Employees to split $1.75M in sexual harassment suit settlement with Collin County
Six employees who accused the Collin County district attorney of sexual harassment and other top officials of covering it up will split $1.75 million as part of a settlement with the county.
The big picture: The plaintiffs in the case were the DA's chief investigator, a deputy chief investigator, a former misdemeanor prosecutor, a prosecutor and two plaintiffs identified as Jane Doe.
Catch up fast: Filed in October, the 75-page federal lawsuit alleging discrimination and retaliation accused District Attorney Greg Willis of propositioning his female colleagues during work trips and closed-door meetings, making sexual comments and inappropriately touching employees.
- The lawsuit also accused first assistant district attorney Bill Wirskye, County Judge Chris Hill and four county commissioners of complicity in covering up systemic misconduct.
- At the time, Willis and Wirskye told the Dallas Morning News that the accusations were politically motivated.
Between the lines: Willis and Hill, who were seeking re-election when the lawsuit was filed, won their races. Willis ran unopposed.
State of play: The settlement was reached after 10 hours of mediation in February and approved by the county Commissioners Court this week.
- Rogge Dunn, one of Willis’ lawyers, tells Axios the county's insurance company will pay out the settlement, which will be split among the six plaintiffs.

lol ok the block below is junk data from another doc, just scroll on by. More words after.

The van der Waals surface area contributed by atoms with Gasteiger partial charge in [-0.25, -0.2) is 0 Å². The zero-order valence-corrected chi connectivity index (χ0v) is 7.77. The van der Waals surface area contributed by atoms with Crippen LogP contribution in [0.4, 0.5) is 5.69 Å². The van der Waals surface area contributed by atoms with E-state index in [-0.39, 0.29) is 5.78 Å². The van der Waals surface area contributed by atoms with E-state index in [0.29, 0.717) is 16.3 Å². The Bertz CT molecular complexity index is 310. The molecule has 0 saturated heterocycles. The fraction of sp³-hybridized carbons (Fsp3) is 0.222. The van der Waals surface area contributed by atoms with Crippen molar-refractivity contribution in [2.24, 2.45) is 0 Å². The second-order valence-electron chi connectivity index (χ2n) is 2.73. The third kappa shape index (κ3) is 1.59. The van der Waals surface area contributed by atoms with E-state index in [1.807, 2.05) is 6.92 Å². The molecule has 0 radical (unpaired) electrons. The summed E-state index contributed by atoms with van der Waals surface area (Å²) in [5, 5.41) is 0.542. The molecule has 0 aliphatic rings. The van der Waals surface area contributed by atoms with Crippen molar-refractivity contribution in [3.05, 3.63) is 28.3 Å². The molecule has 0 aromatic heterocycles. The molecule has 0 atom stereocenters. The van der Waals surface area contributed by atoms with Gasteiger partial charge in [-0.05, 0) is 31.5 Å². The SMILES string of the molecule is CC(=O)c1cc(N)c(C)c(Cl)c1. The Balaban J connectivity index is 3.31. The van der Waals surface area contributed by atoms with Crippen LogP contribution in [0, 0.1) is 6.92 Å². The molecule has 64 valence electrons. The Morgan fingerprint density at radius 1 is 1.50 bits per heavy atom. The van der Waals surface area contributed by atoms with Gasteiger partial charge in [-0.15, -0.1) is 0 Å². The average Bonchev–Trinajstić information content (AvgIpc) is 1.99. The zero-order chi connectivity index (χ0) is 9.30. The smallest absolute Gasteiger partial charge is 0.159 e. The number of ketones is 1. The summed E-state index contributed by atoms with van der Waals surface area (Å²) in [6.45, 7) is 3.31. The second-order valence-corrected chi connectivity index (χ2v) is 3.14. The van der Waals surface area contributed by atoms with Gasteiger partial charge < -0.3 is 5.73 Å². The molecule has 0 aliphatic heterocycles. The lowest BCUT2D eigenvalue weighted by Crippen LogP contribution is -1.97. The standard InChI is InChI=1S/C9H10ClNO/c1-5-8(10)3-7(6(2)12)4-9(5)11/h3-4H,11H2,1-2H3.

- The plaintiffs have dropped their sexual harassment complaints from the lawsuit. Three of the plaintiffs still employed by the county agreed to resign as a condition of the settlement, Dunn said.
Of note: The plaintiffs’ lawyers could not be reached for comment Tuesday.
What they're saying: "These individuals care very deeply for each other’s well-being. That support gave them the courage to stand up for themselves, their rights, and those of their colleagues," Jeffrey Simon, one of the plaintiffs' attorneys, said in a statement to KERA.
- Hill told the station that county commissioners conducted their own investigation into the allegations against the original claims and found that "multiple employees directly disputed many of the allegations contained in the lawsuit."
- "This case only settled because an insurance company decided it was cheaper to settle now than pay lawyers to defend the case. No taxpayer dollars were used in the settlement," Willis said in a statement to Axios.
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